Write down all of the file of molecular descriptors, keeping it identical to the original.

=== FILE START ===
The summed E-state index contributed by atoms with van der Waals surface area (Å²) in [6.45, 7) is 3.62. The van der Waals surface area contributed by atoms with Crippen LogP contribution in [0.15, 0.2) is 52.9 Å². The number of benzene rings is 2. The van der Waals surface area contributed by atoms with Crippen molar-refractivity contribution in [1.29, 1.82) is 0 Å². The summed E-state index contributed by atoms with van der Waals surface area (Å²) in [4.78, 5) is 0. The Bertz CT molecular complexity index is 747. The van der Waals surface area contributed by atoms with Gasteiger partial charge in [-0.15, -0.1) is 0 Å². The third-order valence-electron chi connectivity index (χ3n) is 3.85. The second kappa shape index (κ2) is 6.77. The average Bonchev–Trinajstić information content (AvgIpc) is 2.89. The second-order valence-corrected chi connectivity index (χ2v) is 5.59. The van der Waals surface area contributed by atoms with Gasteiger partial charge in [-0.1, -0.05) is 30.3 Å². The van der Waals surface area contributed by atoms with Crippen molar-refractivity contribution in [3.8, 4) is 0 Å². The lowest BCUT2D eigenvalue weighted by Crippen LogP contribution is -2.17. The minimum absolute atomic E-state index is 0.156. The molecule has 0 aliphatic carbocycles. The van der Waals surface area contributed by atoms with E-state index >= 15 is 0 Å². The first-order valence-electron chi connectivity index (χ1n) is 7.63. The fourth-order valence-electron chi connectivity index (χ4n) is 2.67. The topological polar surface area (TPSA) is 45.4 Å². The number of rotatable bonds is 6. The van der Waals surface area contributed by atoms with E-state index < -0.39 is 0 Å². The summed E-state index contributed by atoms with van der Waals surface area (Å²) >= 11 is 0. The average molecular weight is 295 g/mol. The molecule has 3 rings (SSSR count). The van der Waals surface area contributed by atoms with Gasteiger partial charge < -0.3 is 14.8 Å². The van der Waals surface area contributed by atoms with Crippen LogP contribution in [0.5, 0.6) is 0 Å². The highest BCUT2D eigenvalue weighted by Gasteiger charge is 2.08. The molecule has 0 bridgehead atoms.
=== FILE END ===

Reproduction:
The summed E-state index contributed by atoms with van der Waals surface area (Å²) in [6.45, 7) is 3.62. The van der Waals surface area contributed by atoms with Crippen LogP contribution in [0.15, 0.2) is 52.9 Å². The number of benzene rings is 2. The van der Waals surface area contributed by atoms with Crippen molar-refractivity contribution in [1.29, 1.82) is 0 Å². The summed E-state index contributed by atoms with van der Waals surface area (Å²) in [4.78, 5) is 0. The Bertz CT molecular complexity index is 747. The van der Waals surface area contributed by atoms with Gasteiger partial charge in [-0.15, -0.1) is 0 Å². The third-order valence-electron chi connectivity index (χ3n) is 3.85. The second kappa shape index (κ2) is 6.77. The average Bonchev–Trinajstić information content (AvgIpc) is 2.89. The second-order valence-corrected chi connectivity index (χ2v) is 5.59. The van der Waals surface area contributed by atoms with Gasteiger partial charge in [-0.1, -0.05) is 30.3 Å². The van der Waals surface area contributed by atoms with Crippen molar-refractivity contribution in [3.8, 4) is 0 Å². The lowest BCUT2D eigenvalue weighted by Crippen LogP contribution is -2.17. The minimum absolute atomic E-state index is 0.156. The molecule has 0 aliphatic carbocycles. The van der Waals surface area contributed by atoms with E-state index >= 15 is 0 Å². The first-order valence-electron chi connectivity index (χ1n) is 7.63. The fourth-order valence-electron chi connectivity index (χ4n) is 2.67. The topological polar surface area (TPSA) is 45.4 Å². The number of rotatable bonds is 6. The van der Waals surface area contributed by atoms with E-state index < -0.39 is 0 Å². The summed E-state index contributed by atoms with van der Waals surface area (Å²) >= 11 is 0. The average molecular weight is 295 g/mol. The molecule has 3 rings (SSSR count). The van der Waals surface area contributed by atoms with Gasteiger partial charge < -0.3 is 14.8 Å². The van der Waals surface area contributed by atoms with Crippen LogP contribution in [0.5, 0.6) is 0 Å². The highest BCUT2D eigenvalue weighted by Gasteiger charge is 2.08. The molecule has 0 bridgehead atoms.